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Encyclopedia > Shema Yisrael

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Shema Yisrael (or Sh'ma Yisroel or just Shema) (Hebrew: שמע ישראל; "Hear, [O] Israel") are the first two words of a section of the Torah (Hebrew Bible) that is used as a centerpiece of all morning and evening Jewish prayer services and closely echoes the monotheistic message of Judaism. It is considered the most important prayer in Judaism, and its twice-daily recitation is a mitzvah (religious commandment). “Hebrew” redirects here. ... It has been suggested that Tawrat be merged into this article or section. ... 11th century manuscript of the Hebrew Bible with Targum Hebrew Bible is a term that refers to the common portions of the Jewish canon and the Christian canons. ... Jewish services (Hebrew: תפלה, tefillah ; plural תפלות, tefillot ; Yinglish: davening) are the prayer recitations which form part of the observance of Judaism. ... For the Celtic Frost album, see Monotheist (album) In theology, monotheism (from Greek one and god) is the belief in the existence of one deity or God, or in the oneness of God. ... This article or section does not cite its references or sources. ... Mary Magdalene in prayer. ... This article is about commandments in Judaism. ...


Its main content is loving the one and only God with all one's heart, soul and might, and the rewards that come with this. Conversely, it also includes an admonishment concerning failing to heed the commandments of God lest we arouse the wrath of God.


The term "Shema" is used by extension to the whole part of the daily prayers that commences with Shema Yisrael and comprises Deuteronomy 6:4–9, 11:13-21, and Numbers 15:37–41. Deuteronomy is the fifth book of the Hebrew Bible. ... The Book of Numbers is the fourth of the books of the Pentateuch, called in the Hebrew ba-midbar במדבר, i. ...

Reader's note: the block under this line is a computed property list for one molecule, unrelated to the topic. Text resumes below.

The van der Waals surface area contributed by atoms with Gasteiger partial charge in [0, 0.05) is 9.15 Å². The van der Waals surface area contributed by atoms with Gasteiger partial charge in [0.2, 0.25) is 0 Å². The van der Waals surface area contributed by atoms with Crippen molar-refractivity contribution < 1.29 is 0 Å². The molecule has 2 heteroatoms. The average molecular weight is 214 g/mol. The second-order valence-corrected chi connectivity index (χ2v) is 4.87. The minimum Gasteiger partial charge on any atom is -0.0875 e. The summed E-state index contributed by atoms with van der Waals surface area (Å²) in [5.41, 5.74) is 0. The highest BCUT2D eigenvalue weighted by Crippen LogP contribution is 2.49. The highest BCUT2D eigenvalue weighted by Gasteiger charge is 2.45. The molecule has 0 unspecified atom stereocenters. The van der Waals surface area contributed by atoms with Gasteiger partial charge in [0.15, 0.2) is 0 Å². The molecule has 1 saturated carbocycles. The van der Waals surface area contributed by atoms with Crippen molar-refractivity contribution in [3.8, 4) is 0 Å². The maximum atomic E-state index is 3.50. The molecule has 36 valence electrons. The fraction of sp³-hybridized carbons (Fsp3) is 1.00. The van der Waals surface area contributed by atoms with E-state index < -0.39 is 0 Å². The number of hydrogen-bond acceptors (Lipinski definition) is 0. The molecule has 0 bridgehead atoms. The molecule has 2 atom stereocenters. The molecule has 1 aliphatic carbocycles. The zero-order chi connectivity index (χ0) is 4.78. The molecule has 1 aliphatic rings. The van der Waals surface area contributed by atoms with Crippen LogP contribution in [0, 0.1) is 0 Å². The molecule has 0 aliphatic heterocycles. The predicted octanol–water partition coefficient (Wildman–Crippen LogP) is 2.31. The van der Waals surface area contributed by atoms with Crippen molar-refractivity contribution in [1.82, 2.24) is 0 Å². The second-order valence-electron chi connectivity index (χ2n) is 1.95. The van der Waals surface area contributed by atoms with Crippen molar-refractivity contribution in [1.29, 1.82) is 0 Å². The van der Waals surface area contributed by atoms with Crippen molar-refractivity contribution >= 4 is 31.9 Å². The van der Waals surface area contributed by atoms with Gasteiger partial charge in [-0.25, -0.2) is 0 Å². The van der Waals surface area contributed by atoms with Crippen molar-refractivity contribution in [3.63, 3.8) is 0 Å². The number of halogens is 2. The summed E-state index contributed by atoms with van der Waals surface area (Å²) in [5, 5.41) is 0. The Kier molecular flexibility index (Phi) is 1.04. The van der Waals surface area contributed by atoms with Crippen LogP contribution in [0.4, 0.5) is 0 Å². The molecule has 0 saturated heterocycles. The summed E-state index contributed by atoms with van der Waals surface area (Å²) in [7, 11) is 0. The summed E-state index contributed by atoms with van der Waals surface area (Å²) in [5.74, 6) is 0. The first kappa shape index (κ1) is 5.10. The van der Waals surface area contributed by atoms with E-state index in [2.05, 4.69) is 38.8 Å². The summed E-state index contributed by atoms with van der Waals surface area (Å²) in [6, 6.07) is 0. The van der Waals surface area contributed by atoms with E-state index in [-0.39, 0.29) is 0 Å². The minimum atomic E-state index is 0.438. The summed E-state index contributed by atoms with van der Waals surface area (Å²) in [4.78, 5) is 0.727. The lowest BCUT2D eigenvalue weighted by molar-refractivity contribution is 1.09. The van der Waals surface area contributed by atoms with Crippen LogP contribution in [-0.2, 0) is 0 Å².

Contents

History

Originally, the Shema consisted only of one verse: Deuteronomy 6:4 (see Talmud Sukkot 42a and Berachot 13b). The recitation of the Shema in the liturgy, however, consists of three portions: Deuteronomy 6:4–9, 11:13–21, and Numbers 15:37–41. These three portions relate to central issues of Jewish belief. This article does not cite any references or sources. ... The first page of the Vilna Edition of the Babylonian Talmud, Tractate Berachot, folio 2a. ... Deuteronomy is the fifth book of the Hebrew Bible. ... The Book of Numbers is the fourth of the books of the Pentateuch, called in the Hebrew ba-midbar במדבר, i. ...


Additionally, the Talmud points out that subtle references to the Ten Commandments can be found in the three portions. As the Ten Commandments were removed from daily prayer in the Mishnaic period, the Shema is seen as an opportunity to commemorate the Ten Commandments. The first page of the Vilna Edition of the Babylonian Talmud, Tractate Berachot, folio 2a. ... This article is about a list of ten religious commandments. ... The Mishnah ( Hebrew משנה, Repetition) is a major source of rabbinic Judaisms religious texts. ...


The Hebrew text of the first two paragraphs of the Shema, as they are written on a mezuzah: Mezuzah (IPA: ) (Heb. ...

Image:Mezuzahklaf.jpg

Notice that the two larger-print letters in the first sentence ('ayin ע and daleth ד) spell "עד" which in Hebrew means "witness". The idea thus conveyed is that through the recitation or proclamation of the Shema' one is a living witness testifying to the truth of its message. Modern Kabbalistic schools, namely that of the ARI, teach that when one recites the last letter of the word 'ehadh' (אחד), meaning "one", he/she is to intend that he is ready to "die into God". Image File history File links Mezuzahklaf. ...


Content

Shema Yisrael

The first, pivotal, words of the Shema are: שמע ישראל יהוה אלהינו יהוה אחד


Judaism teaches that the Tetragrammaton (י-ה-ו-ה) is the ineffable name of God, and as such is not read aloud in the Shema but is traditionally replaced with אדני, Adonai ("my Lord"). For this reason, the Shema is recited aloud as: It has been suggested that Yahweh be merged into this article or section. ... To say that something is ineffable means that it cannot or should not be spoken. ...